Ad-free news, views and advice on the local wedding scene for Canberra ACT and nearby NSW, and on getting married in Australia in general. With Michele Bolitho, registered civil marriage celebrant for well over one thousand wonderful weddings. ... Your day is my focus. That's my promise. It's my pleasure.

10 March 2014

Happy wedding days, and some helpful information about getting married in Australia


Hello, and welcome   
Just married!
Carla and Kyle share their joy.
The Heart Garden Friday 31 January 2014
     I am delighted when I meet again, couples for whom I have been celebrant, sometimes several years before. Since I’ve been celebrant at well over one thousand weddings, sometimes I need prompting to remember. It’s the visuals that give me the best clues, like what the bride was wearing and what her flowers were.
Cheryl arrives with her father to marry Charles

Gabby and Dan married in October 2012
     Two weeks ago, I had the pleasure of officiating at the wedding of Cheryl and Charles in my Heart Garden. Amongst the small close group of friends who attended this happy event were Amy and Haibo, and Dan and Gabby. 
Amy and Haibo married in November 2012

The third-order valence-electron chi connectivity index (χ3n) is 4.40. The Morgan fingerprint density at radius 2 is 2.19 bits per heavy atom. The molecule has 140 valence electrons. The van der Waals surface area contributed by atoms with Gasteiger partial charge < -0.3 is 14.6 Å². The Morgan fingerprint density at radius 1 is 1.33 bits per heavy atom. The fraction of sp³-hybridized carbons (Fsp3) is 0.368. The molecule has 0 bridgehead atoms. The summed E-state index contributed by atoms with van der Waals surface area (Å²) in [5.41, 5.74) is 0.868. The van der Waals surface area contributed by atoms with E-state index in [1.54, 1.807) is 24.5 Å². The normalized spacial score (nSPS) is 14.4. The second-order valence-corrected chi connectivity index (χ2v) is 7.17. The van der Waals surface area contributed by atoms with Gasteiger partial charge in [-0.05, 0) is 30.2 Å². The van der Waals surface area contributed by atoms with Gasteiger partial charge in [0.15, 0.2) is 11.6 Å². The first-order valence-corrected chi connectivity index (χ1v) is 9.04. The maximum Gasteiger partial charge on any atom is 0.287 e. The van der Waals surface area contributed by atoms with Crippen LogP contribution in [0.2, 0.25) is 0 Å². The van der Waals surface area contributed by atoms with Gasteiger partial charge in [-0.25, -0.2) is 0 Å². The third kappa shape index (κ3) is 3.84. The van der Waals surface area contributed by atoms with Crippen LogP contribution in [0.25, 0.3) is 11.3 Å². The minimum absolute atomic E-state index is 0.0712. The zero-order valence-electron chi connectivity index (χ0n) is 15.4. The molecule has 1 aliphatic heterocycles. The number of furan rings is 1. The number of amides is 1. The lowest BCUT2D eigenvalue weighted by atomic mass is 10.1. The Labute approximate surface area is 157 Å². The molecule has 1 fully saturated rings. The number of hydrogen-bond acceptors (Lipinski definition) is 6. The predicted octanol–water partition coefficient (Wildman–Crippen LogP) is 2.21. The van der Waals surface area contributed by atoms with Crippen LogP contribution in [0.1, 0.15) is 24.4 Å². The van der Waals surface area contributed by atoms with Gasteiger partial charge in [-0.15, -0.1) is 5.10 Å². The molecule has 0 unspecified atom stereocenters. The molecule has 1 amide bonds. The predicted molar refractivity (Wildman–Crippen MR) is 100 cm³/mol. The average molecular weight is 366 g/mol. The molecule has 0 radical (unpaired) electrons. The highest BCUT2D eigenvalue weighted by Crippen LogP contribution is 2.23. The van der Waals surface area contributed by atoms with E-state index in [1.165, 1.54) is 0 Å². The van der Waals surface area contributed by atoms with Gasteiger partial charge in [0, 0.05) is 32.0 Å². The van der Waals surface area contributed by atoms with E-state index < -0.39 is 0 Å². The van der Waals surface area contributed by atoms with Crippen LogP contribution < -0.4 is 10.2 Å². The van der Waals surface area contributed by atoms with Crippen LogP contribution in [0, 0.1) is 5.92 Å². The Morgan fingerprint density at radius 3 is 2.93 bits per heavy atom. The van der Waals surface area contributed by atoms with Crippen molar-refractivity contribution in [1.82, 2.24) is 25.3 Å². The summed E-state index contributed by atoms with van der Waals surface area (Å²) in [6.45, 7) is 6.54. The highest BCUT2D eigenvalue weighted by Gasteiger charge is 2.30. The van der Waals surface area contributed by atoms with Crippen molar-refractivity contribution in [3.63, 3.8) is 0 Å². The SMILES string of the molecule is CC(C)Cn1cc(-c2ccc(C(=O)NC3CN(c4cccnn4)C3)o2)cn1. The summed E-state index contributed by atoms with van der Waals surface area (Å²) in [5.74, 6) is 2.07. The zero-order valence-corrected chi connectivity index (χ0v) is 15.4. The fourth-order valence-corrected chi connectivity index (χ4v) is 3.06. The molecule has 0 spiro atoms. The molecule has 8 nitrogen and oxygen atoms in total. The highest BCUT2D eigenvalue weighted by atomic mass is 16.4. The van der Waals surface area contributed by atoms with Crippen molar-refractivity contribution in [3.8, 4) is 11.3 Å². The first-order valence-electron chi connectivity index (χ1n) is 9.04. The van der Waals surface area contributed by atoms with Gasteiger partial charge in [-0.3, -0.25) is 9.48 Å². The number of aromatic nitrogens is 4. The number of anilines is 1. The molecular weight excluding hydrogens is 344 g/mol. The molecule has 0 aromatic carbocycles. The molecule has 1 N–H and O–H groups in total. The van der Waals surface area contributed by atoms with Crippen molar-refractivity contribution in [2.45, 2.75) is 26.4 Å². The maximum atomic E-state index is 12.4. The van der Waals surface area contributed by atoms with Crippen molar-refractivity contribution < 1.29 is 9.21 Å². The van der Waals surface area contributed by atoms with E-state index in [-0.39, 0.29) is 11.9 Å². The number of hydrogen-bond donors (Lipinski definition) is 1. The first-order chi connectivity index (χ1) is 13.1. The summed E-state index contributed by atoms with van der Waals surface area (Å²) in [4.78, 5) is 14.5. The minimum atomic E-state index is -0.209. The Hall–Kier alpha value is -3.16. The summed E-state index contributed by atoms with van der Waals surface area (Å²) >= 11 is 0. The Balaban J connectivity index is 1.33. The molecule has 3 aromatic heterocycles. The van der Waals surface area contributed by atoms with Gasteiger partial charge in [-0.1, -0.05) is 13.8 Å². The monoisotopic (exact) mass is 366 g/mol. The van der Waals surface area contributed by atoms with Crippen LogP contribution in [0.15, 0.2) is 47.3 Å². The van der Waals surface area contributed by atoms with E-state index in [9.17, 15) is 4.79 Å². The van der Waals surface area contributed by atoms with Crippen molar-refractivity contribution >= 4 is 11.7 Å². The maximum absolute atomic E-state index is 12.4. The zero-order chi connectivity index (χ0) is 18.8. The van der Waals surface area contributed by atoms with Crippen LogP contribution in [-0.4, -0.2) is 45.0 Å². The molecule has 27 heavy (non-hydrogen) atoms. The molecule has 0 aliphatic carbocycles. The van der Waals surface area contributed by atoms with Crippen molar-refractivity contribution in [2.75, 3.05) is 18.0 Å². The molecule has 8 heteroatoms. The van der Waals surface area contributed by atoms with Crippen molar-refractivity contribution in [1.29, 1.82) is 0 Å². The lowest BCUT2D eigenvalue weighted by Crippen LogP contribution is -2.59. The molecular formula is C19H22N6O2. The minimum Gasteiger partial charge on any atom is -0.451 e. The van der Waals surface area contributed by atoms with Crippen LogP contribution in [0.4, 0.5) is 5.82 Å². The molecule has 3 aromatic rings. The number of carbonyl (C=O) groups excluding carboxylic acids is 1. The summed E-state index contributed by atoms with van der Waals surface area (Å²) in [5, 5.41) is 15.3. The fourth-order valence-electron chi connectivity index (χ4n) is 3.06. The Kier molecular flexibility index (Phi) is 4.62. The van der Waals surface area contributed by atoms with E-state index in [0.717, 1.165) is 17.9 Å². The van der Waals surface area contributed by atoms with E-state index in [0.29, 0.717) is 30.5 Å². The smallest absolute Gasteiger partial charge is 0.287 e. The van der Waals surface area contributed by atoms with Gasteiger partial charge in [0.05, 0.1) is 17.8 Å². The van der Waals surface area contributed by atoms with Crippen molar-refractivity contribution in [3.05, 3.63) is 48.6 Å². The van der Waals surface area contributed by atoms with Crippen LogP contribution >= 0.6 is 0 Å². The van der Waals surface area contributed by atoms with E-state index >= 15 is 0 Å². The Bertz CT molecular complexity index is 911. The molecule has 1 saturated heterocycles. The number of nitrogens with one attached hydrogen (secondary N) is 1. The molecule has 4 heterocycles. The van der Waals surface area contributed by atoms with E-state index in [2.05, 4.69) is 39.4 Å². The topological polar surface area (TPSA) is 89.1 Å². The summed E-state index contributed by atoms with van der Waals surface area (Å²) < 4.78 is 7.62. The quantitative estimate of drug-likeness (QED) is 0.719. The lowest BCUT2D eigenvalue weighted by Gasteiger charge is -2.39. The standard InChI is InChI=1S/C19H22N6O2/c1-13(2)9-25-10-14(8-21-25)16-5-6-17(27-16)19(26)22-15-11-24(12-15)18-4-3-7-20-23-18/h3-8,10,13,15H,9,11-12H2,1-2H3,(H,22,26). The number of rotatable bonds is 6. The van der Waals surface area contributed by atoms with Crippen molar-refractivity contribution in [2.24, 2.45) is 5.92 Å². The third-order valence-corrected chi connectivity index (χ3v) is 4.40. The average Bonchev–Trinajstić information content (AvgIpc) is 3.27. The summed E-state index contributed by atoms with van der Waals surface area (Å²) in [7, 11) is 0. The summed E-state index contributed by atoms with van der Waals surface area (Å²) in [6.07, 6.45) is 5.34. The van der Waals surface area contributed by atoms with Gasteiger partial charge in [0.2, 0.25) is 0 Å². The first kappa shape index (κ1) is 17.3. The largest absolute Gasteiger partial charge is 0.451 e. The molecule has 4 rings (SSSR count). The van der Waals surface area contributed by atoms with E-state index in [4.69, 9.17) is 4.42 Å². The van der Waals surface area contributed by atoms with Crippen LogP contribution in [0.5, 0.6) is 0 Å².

Here’s the photo of all of us together. Tomorrow I’ll be celebrant for Anyao and Nan, also in the same group of friends.

Some helpful information about getting married in Australia:

     Until your papers are sent to the Registrar for registration after your marriage has taken place, your celebrant does everything.

     Every so often I get a call or question about lodging the Notice of Intended Marriage with the Registrar’s Office. One groom was concerned lately that there was an error in one of the names on the Notice that he and his fiancĂ©e had lodged with me. 
     Had the Notice gone to the Registrar already? 
     Would they have to resubmit their Notice and pay another fee? 
     I quickly reassured him that as their registered civil celebrant, I am the lodging authority. The Notice and the payment stay with me.